2018 Renault Captur long term review, second report
29th Sep 2018 6:00 am
Roads or pathway to hell, our long-term Captur battles on.
Mumbai might be the city of dreams but its roads sure make every journey a nightmare. With every passing day, the potholes increase in number and size, and even the few stretches that resemble a proper road have been ruined by speed breakers of varying sizes. Our Renault Captur has covered a tough 8,000km since it joined our fleet in February. It stands out from the other cars I’ve driven in recent times as it feels like it was designed for these very conditions, and that’s why it’s been my vehicle of choice for the past few months.
My daily commute of 40km (and multiple trips home to Nashik) has given me ample time to pinpoint what’s nice and not-so-nice about the. Unquestionably, the best bit about the car is its sturdy suspension set-up that takes all imperfections in its stride. Even on the worst of roads, the Captur doesn’t wince. So much so, that the Renault’s suspension has become my mental benchmark for judging ride quality. I also love the freedom the 210mm ground clearance offers – more than enough to clear the nastiest speed breakers.
UP AND ABOVE: 210mm of ground clearance is a huge advantage.
I know the Captur’s looks divide opinion but there’s no arguing that the Renault has a strong presence that comes in handy especially when you are sharing the road with rash-driving cabbies and the like. What also helps is the high driving position and the fairly low window line that allow for good visibility out the sides. There’s also the confidence that the LED headlamps will light up the roads really well and provide great visibility in the dark. And just as expected, Renault’s 1.5dCi engine is proving to be really frugal. It has been returning 13kpl (overall) on average, which is pretty impressive, and also gives the Captur a range of over 600km.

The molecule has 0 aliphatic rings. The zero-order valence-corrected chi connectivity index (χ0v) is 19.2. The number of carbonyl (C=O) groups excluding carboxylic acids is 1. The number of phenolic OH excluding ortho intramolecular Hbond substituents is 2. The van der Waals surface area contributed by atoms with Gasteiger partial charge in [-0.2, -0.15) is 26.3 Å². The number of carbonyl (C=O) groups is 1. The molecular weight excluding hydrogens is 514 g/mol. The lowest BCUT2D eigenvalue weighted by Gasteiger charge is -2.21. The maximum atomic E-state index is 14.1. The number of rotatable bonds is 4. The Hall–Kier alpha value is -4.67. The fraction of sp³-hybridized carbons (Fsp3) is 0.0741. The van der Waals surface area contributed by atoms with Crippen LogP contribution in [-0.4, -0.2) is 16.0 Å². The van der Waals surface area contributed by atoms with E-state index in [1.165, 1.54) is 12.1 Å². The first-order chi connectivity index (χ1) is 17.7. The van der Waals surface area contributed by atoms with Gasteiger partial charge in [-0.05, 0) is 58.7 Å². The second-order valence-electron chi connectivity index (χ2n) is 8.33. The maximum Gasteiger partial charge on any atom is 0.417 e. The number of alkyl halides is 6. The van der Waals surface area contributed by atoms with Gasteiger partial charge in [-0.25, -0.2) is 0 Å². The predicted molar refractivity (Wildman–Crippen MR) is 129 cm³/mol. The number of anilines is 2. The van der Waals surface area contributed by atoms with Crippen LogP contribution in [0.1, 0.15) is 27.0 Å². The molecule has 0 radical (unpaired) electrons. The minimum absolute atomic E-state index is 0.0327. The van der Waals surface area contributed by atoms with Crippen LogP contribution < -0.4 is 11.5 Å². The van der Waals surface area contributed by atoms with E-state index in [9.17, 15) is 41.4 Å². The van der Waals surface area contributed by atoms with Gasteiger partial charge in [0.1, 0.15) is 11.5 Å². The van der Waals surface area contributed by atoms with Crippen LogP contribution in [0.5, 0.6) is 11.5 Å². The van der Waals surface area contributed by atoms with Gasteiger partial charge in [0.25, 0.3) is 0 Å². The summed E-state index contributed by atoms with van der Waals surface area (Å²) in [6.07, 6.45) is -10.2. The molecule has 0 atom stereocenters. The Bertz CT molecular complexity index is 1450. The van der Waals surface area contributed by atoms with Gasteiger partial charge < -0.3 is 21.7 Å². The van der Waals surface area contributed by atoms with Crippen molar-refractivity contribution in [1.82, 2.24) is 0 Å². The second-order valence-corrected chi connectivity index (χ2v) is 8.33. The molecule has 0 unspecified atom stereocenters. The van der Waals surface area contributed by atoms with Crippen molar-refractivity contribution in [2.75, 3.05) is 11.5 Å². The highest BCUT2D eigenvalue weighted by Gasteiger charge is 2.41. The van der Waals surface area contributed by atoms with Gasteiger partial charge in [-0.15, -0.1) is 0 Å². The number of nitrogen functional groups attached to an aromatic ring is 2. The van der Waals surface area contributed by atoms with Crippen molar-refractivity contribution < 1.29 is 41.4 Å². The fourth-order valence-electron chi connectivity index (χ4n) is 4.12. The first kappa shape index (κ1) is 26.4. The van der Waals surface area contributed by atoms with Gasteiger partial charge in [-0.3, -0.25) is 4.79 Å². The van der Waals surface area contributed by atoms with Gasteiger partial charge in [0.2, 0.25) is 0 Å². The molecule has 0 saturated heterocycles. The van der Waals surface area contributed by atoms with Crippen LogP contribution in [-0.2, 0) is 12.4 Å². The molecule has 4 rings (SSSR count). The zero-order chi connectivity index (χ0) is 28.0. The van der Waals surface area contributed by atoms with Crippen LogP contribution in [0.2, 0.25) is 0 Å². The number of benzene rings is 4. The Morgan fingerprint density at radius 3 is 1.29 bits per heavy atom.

AUTO LOCK: Locks the car without having to press any buttons.
Of the smaller bits, I like the Captur’s card-like key. It slots into the dashboard neatly, though there was a slight issue when operating the keyless-entry – the driver’s door did not unlock when I pressed the button on the door handle, at times (I had to use the key card to do so) but the auto lock works seamlessly – the Captur locks itself once the engine is turned off if it detects the key has moved away a few metres.
TURBO LAG: Driving in city is a bit irritating under 1,800rpm.
Though the list of features on our top-of-the-line Captur Platine is long and impressive, there are a few things that would have been nice to have. An automatic anti-glare mirror is something you’d expect in a car in this price bracket. And while there is a 7.0-inch touchscreen, it doesn’t feature Apple CarPlay or Android Auto. However, more than all else, what the Captur really needs is a dead pedal; there is no place to rest your left foot.
NO DEAD PEDAL: There is very little place to rest the left foot.
While the addition of these missing features might make life in the Captur more appealing; as is, the Renault is doing a solid job of battling the broken roads in and around Mumbai. It is also closing in on the 10,000km mark, which is when the first service is in order. Until then, bring it on, Mumbai!
2018 Renault Captur long term review, first report